Click on the video below to see this clip:

Panama is one of three carbon negative countries, meaning that it absorbs more greenhouse gases than it produces, and is also one of the world’s most vulnerable countries to climate change. Abdiel Douglas, a climate change analyst at Panamá’s Ministry of Environment, talked the audience through a framework and tools developed to ensure climate change adaptation and mitigation criteria are met in all public investment projects in the country.

Gareth Hughes, chairman and CEO of Advanced Bacterial Sciences – tackling the issue of climate change from a bottom-up approach – explained how ABS is using bacteria in nature to solve waste treatment problems. He gave urinal blockages as an example of a relatively small problem that can, if solved efficiently, lead to “very significant” sustainability benefits.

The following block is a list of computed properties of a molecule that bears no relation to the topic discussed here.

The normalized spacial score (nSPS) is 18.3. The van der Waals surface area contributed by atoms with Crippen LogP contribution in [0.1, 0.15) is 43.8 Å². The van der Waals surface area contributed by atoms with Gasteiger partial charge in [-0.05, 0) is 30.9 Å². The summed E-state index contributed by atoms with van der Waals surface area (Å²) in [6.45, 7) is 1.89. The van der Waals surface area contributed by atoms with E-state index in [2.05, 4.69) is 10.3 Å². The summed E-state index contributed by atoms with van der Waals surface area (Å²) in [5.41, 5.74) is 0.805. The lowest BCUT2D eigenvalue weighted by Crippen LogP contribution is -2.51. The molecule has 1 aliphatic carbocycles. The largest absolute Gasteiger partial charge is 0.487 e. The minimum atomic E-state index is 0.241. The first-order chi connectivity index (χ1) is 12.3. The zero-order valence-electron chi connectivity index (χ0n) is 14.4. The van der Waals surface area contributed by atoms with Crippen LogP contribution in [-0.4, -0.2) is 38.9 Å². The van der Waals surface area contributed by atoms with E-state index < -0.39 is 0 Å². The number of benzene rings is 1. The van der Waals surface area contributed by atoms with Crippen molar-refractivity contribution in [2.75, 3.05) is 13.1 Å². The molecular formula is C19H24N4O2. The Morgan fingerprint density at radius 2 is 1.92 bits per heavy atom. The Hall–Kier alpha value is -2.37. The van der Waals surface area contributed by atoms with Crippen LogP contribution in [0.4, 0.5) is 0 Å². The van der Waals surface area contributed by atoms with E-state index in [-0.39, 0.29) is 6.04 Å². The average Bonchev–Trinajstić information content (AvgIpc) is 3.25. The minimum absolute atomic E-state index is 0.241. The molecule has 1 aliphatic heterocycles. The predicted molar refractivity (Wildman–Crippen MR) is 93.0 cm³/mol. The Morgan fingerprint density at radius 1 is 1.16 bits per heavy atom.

On the issue of governments making climate pledges and either not sufficiently detailing how they would fulfil those pledges or rowing back on them entirely, Jim Watson, director of the University College London (UCL) Institute of Sustainable Resources, said that public pressure – which is growing – would likely have more of an impact in terms of holding governments to account than more formal internal mechanisms.

Linked to that, Watson said that governments need to be creative in finding ways to involve the public in climate-related policy design so that they are more engaged in solving the problem and less likely to feel that decisions – especially those that have a cost implication – are being imposed on them. He explained how citizens’ group the UK Climate Assembly had been successful in doing this.